The issue currently, however, is that his technique is very raw and inconsistent, regularly playing with ineffective pad level and coordination. He doesn’t bring much of a rush plan or a well-developed repertoire of rush moves, relying on dominating physically to get by. Given his lack of impact in finishing plays, even that hasn’t really worked out either. As good as the quickness is in a straight line, he is a bit slower in terms of changing directions that can also be limiting.
There’s no doubt that Brown has the size and strength to hold up at the point of attack at the NFL level, which can allow him to make the back end of a roster as a backup or rotational front seven player. He requires a lot of technical development to be able to contribution though, and even then, is unlikely to ever be a consistent disruptor and pass rusher.
Piling up 17 touchdown receptions in a single season and earning the nickname of “Baby Julio” will grab the attention, as Pearson did in 2018 to earn FCS 1st team All-American recognition. In truth, his size isn’t in reality Julio-esque, and appears on film to be a little leaner and below his listed size. In addition, the redshirt senior receiver lacks explosion with underwhelming top speed.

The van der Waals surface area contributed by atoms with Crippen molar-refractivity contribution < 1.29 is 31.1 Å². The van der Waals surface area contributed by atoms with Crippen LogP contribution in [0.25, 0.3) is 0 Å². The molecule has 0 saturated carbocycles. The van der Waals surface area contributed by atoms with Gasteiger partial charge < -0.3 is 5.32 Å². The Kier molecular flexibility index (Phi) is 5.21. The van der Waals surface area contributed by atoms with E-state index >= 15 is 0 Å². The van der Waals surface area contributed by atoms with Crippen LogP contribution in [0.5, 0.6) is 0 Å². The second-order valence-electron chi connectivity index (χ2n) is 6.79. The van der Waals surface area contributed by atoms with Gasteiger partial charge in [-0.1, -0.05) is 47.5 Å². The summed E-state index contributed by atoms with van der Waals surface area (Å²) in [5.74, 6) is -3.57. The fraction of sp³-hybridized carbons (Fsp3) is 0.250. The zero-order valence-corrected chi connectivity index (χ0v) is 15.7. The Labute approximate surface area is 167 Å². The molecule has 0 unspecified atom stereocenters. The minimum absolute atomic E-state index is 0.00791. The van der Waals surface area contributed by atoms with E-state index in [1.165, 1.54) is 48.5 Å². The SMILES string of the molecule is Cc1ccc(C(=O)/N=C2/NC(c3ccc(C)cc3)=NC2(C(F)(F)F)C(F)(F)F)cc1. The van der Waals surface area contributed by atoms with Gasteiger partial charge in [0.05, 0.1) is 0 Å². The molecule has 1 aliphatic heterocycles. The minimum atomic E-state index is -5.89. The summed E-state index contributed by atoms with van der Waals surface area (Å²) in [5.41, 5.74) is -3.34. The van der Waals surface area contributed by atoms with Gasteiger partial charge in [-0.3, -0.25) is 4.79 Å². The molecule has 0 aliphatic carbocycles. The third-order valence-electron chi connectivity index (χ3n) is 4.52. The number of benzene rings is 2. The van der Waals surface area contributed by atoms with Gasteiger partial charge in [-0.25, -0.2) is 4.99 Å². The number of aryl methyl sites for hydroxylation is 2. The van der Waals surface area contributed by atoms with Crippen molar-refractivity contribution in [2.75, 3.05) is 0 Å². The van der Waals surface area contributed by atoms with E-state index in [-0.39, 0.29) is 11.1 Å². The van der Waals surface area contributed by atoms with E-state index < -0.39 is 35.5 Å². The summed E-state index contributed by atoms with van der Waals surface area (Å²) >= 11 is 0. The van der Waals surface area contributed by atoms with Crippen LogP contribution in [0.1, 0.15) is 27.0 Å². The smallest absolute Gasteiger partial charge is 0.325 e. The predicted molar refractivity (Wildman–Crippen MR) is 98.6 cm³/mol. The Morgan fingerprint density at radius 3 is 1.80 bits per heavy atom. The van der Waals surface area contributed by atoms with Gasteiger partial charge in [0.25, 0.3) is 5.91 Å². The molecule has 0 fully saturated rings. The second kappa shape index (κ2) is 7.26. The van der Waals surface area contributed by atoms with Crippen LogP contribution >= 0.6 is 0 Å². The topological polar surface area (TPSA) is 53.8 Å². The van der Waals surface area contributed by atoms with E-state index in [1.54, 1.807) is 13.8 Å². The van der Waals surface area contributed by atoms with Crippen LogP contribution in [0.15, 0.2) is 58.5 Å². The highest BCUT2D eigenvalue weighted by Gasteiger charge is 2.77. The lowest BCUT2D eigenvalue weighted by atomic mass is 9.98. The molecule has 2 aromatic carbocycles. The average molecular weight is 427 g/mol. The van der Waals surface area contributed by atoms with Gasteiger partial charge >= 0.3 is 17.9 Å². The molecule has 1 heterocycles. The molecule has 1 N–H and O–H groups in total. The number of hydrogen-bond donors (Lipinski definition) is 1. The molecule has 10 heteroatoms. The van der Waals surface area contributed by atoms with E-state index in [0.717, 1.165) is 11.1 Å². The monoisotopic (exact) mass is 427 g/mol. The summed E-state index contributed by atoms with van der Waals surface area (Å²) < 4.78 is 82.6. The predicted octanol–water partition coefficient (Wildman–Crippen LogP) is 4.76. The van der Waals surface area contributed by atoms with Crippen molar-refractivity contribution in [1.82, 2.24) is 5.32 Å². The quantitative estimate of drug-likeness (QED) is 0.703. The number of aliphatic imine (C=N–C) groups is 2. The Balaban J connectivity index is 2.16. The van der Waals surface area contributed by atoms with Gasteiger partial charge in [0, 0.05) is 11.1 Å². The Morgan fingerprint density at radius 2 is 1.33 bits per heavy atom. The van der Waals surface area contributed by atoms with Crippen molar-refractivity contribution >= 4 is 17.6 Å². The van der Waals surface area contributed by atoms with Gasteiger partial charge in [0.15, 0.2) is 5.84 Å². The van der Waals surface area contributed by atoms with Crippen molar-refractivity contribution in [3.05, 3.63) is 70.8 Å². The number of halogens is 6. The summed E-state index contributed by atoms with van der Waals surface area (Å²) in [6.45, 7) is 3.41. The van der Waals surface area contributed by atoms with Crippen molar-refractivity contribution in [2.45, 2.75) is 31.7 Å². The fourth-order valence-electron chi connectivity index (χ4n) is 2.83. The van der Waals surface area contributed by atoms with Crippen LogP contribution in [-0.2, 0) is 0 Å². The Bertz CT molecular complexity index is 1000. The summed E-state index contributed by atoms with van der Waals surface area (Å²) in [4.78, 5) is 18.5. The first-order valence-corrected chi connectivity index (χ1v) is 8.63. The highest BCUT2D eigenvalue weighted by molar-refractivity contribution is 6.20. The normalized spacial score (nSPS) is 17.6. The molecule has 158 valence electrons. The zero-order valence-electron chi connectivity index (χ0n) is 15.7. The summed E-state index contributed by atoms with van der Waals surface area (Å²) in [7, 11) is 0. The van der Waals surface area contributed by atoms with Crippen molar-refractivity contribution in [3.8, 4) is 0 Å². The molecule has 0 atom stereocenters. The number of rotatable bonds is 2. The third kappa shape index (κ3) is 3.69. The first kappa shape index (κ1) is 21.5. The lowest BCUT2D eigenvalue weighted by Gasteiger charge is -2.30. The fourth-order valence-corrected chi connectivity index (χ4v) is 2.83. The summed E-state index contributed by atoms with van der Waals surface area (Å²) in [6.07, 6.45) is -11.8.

Pearson isn’t notably dynamic in and out of breaks and at the top of his routes, which tend to be more rounded than sharp. The lack of suddenness could make separation difficult to regularly generate at the next level.
While that’s mostly negative discussion through the first couple paragraphs, there’s still plenty worthy of a look, even if it seems more likely to be as an undrafted free agent. He uses his still good-sized frame positively in positioning himself as the ball arrives and high points effectively with good timing going vertical.
Pearson catches consistently including in stride and in contested situations, and overall shows savvy in his execution and a good feel for space. The undeniable production speaks to his ability to play smart and get the most out of his skill set. He currently has totalled another 11 TD catches on 43 receptions for 723 yards (16.8 average) after 9 games so far this season. His community work has also received awards and recognition, speaking to his personality and character; always a plus in a fringe prospect.